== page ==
The Accidental Santera is a good read, and a good starting place to find out what it feels like to be in this religion. It’s a “woman’s story” in the sense it focuses on personal issues like marriage, motherhood, and relationship to family, but I think both male and female readers will enjoy the novel. It feels authentic and real, and it’s written with a lot of honesty. It’s a pleasant read, something you can enjoy both for the light it sheds on the religion and for the personal story it tells. — Eñi Achó Iyá, AboutSanteria.com blog
Click here to read the complete review.
“The Accidental Santera thoroughly engrossed me, from beginning to end. It was fascinating to learn about such a taboo religion from the eyes of a logical, modern female. (Ok, and I had a bit of twisted interest in the whole animal sacrifice thing. What the heck’s that all about?) It was cool to read about her journey from beginning to end, and I will say that I eventually ended up admiring Gabrielle’s connectivity with her new-found religion. I envy her in having something strong and spiritual to believe in. I also liked the way the religion honored the feminine aspect of the divine. The story was kept moving by not only Gabrielle’s inner turmoil, but as well as the fact that each of the supporting characters were interesting in their own right.”–Chelsea McDonald, CRACKING SPINES blog (9/20/11)
In Irete Lazo’s highly regarded first novel, The Accidental Santera, Lazo takes us on an endearing spiritual journey as Latina scientist Gabrielle Segovia, Ph.D discovers her culture and her calling.
The fictional story–laced with tension, laughter and beauty–follows Gabrielle, a Puerto Rican-Mexican career driven scientist…[who] learns that it is time to reconnect to her Puerto Rican roots and become the santera she was always meant to be. –Extra News (Chicago, 3/19/09)
La Bloga reviewer Michael Sedano takes Irete Lazo to task for the use of a pseudonym. Click here to read the review and my response. Jan. 20, 2009
Where science and faith intersect is the sweet spot for Irete Lazo’s first novel…Filled with the mystical, spiritual and ritual, the novel also broaches the question of how science and faith can co-exist.
“The Accidental Santera” is an evocative and sensitively written novel that captures the essence of a religion shrouded in mystery. It’s Lazo’s thinly veiled personal testament to a newly acquired faith that may not be understood by the public but that brings spiritual comfort to those who follow its creed.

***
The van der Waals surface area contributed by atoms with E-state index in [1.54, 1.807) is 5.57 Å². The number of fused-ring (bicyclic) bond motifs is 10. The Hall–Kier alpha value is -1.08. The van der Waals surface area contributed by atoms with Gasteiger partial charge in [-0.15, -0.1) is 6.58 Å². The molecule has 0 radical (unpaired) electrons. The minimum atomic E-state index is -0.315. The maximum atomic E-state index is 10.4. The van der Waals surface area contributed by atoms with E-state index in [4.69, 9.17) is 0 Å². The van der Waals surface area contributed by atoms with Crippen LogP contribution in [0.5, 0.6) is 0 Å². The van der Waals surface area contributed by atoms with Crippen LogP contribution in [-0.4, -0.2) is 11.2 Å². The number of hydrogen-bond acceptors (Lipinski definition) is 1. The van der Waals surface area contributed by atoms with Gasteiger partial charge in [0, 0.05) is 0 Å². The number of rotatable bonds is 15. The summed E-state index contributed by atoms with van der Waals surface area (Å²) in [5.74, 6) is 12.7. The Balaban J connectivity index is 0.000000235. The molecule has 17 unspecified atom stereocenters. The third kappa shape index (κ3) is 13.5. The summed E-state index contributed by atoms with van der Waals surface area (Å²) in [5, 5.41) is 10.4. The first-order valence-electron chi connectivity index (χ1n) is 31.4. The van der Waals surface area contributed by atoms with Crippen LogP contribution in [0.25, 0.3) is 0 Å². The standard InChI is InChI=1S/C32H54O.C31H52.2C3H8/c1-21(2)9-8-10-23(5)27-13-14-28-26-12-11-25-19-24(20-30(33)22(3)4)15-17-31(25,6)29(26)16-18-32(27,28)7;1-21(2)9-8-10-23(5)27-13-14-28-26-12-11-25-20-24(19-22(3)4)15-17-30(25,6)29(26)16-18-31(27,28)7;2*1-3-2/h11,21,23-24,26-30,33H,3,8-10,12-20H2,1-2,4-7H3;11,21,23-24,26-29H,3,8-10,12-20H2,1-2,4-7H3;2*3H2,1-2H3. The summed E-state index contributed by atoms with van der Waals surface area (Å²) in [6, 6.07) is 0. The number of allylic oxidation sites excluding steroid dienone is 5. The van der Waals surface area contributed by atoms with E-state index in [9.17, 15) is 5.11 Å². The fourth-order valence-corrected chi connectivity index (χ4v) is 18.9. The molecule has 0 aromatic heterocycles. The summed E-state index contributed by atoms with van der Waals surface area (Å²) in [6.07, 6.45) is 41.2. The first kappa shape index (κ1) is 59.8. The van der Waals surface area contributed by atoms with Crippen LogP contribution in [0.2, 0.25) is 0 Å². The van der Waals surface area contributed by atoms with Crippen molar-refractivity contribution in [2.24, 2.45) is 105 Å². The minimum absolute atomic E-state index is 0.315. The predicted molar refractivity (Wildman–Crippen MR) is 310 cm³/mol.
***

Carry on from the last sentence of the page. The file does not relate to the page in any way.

“…readers who want to an up close and personal view of Santeria will see what a rich support it is for family life, and what comfort — and responsibility — may be found there.”
A terrifically entertaining read–filled with mysticism, spirituality, and womanist charm. Enticing and highly recommended.
– Jewell Parker-Rhodes, author of Voodoo Dreams and Yellow Moon
From Publisher’s Weekly 8/25/08
In this debut novel, a field biologist, unsatisfied in her career and unhappy in her marriage after suffering three miscarriages, discovers Santería (the Yoruba religion brought by African slaves to the Caribbean where it mixed with Catholicism). Gabrielle Segovia lets loose while attending a conference in New Orleans and has a “reading” at Madam Laveau’s House of Voodoo, where the spirit tells her that she doesn’t need a doctor, the babies will come when she finds her spiritual path. Back home, Gabrielle reluctantly agrees to see a fertility specialist, but despite learning that she does have physical problems, she refuses further medical care and turns to Santería to fulfill her wish to conceive. She travels to Miami and to her Santería-practicing Puerto Rican cousins, and soon Gabrielle is ditching work and planning her “ocha,” her initiation into Santería. The author, writing under a pseudonym, is knowledgeable about her subject; she’s a former scientist and a practicing santera, and does an entertaining job of contrasting science with religious beliefs. All ends happily in this lighthearted first novel that puts a contemporary Latin face on a fascinating and ancient religion. (Oct.)
The poignant story of one woman’s journey into the fascinating world of Santeria. Irete Lazo fearlessly describes the power and emotion of spiritual rituals and sheds humane insight on an often misunderstood religion. This heartfelt debut rings boldly, candidly true.
Cristina García, author of A Handbook to Luck